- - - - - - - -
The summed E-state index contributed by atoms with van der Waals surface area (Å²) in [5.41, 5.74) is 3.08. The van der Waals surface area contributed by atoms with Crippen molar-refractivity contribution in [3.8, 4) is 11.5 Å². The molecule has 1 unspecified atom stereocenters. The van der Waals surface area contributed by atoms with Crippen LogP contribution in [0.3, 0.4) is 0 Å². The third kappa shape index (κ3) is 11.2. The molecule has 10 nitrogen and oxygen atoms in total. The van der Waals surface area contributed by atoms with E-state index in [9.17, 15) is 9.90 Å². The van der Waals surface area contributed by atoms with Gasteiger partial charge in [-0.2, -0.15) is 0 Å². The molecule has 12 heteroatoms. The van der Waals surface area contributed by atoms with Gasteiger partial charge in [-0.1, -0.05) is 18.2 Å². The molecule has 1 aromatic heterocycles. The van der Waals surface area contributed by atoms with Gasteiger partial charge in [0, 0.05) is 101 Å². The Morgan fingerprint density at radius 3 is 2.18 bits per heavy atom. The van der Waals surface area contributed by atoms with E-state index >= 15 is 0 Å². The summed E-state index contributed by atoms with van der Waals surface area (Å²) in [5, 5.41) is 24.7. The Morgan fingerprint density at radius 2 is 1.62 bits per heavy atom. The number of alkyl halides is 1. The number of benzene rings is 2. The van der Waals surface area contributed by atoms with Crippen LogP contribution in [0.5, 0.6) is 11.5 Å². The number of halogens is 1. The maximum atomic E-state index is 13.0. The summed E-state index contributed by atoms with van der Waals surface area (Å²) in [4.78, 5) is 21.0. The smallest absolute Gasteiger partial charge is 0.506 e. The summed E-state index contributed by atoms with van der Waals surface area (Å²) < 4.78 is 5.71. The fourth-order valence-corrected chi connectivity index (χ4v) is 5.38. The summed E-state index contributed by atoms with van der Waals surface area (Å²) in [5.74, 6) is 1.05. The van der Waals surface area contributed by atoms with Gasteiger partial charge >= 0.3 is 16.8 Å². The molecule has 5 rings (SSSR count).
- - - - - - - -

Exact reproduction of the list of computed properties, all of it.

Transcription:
The summed E-state index contributed by atoms with van der Waals surface area (Å²) in [5.41, 5.74) is 3.08. The van der Waals surface area contributed by atoms with Crippen molar-refractivity contribution in [3.8, 4) is 11.5 Å². The molecule has 1 unspecified atom stereocenters. The van der Waals surface area contributed by atoms with Crippen LogP contribution in [0.3, 0.4) is 0 Å². The third kappa shape index (κ3) is 11.2. The molecule has 10 nitrogen and oxygen atoms in total. The van der Waals surface area contributed by atoms with E-state index in [9.17, 15) is 9.90 Å². The van der Waals surface area contributed by atoms with Gasteiger partial charge in [-0.2, -0.15) is 0 Å². The molecule has 12 heteroatoms. The van der Waals surface area contributed by atoms with Gasteiger partial charge in [-0.1, -0.05) is 18.2 Å². The molecule has 1 aromatic heterocycles. The van der Waals surface area contributed by atoms with Gasteiger partial charge in [0, 0.05) is 101 Å². The Morgan fingerprint density at radius 3 is 2.18 bits per heavy atom. The van der Waals surface area contributed by atoms with E-state index >= 15 is 0 Å². The summed E-state index contributed by atoms with van der Waals surface area (Å²) in [5, 5.41) is 24.7. The Morgan fingerprint density at radius 2 is 1.62 bits per heavy atom. The number of alkyl halides is 1. The number of benzene rings is 2. The van der Waals surface area contributed by atoms with Crippen LogP contribution in [0.5, 0.6) is 11.5 Å². The number of halogens is 1. The maximum atomic E-state index is 13.0. The summed E-state index contributed by atoms with van der Waals surface area (Å²) in [4.78, 5) is 21.0. The smallest absolute Gasteiger partial charge is 0.506 e. The summed E-state index contributed by atoms with van der Waals surface area (Å²) < 4.78 is 5.71. The fourth-order valence-corrected chi connectivity index (χ4v) is 5.38. The summed E-state index contributed by atoms with van der Waals surface area (Å²) in [5.74, 6) is 1.05. The van der Waals surface area contributed by atoms with Gasteiger partial charge >= 0.3 is 16.8 Å². The molecule has 5 rings (SSSR count).